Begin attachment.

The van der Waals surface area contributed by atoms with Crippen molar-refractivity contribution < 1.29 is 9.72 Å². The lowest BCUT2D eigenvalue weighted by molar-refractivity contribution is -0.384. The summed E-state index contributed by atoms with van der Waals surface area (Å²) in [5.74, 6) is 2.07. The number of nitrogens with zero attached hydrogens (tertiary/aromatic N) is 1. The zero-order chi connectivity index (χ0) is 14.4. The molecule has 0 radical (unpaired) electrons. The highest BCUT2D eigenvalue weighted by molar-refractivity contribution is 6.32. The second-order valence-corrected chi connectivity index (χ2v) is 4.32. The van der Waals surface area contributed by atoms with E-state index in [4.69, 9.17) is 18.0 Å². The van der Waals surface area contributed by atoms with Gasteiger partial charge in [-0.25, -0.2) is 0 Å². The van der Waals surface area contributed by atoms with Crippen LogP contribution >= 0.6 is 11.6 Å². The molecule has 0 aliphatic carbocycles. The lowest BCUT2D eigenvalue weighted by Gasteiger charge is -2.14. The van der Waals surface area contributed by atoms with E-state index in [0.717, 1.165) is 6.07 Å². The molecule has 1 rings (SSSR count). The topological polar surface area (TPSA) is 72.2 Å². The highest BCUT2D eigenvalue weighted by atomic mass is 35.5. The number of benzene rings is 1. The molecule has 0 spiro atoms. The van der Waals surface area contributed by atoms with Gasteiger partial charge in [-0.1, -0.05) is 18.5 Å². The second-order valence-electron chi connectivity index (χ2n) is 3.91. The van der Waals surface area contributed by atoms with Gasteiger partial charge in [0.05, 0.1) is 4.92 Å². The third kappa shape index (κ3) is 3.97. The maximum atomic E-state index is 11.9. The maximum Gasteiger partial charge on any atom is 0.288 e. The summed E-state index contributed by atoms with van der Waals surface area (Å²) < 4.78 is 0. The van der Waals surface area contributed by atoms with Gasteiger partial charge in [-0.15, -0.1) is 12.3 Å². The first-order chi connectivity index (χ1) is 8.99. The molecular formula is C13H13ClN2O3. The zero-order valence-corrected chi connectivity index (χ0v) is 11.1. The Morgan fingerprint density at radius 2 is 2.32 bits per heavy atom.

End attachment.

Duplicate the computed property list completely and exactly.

The van der Waals surface area contributed by atoms with Crippen molar-refractivity contribution < 1.29 is 9.72 Å². The lowest BCUT2D eigenvalue weighted by molar-refractivity contribution is -0.384. The summed E-state index contributed by atoms with van der Waals surface area (Å²) in [5.74, 6) is 2.07. The number of nitrogens with zero attached hydrogens (tertiary/aromatic N) is 1. The zero-order chi connectivity index (χ0) is 14.4. The molecule has 0 radical (unpaired) electrons. The highest BCUT2D eigenvalue weighted by molar-refractivity contribution is 6.32. The second-order valence-corrected chi connectivity index (χ2v) is 4.32. The van der Waals surface area contributed by atoms with E-state index in [4.69, 9.17) is 18.0 Å². The van der Waals surface area contributed by atoms with Gasteiger partial charge in [-0.25, -0.2) is 0 Å². The van der Waals surface area contributed by atoms with Crippen LogP contribution >= 0.6 is 11.6 Å². The molecule has 0 aliphatic carbocycles. The lowest BCUT2D eigenvalue weighted by Gasteiger charge is -2.14. The van der Waals surface area contributed by atoms with E-state index in [0.717, 1.165) is 6.07 Å². The molecule has 1 rings (SSSR count). The topological polar surface area (TPSA) is 72.2 Å². The highest BCUT2D eigenvalue weighted by atomic mass is 35.5. The number of benzene rings is 1. The molecule has 0 spiro atoms. The van der Waals surface area contributed by atoms with Gasteiger partial charge in [-0.1, -0.05) is 18.5 Å². The second-order valence-electron chi connectivity index (χ2n) is 3.91. The van der Waals surface area contributed by atoms with Gasteiger partial charge in [0.05, 0.1) is 4.92 Å². The third kappa shape index (κ3) is 3.97. The maximum atomic E-state index is 11.9. The maximum Gasteiger partial charge on any atom is 0.288 e. The summed E-state index contributed by atoms with van der Waals surface area (Å²) < 4.78 is 0. The van der Waals surface area contributed by atoms with Gasteiger partial charge in [-0.15, -0.1) is 12.3 Å². The first-order chi connectivity index (χ1) is 8.99. The molecular formula is C13H13ClN2O3. The zero-order valence-corrected chi connectivity index (χ0v) is 11.1. The Morgan fingerprint density at radius 2 is 2.32 bits per heavy atom.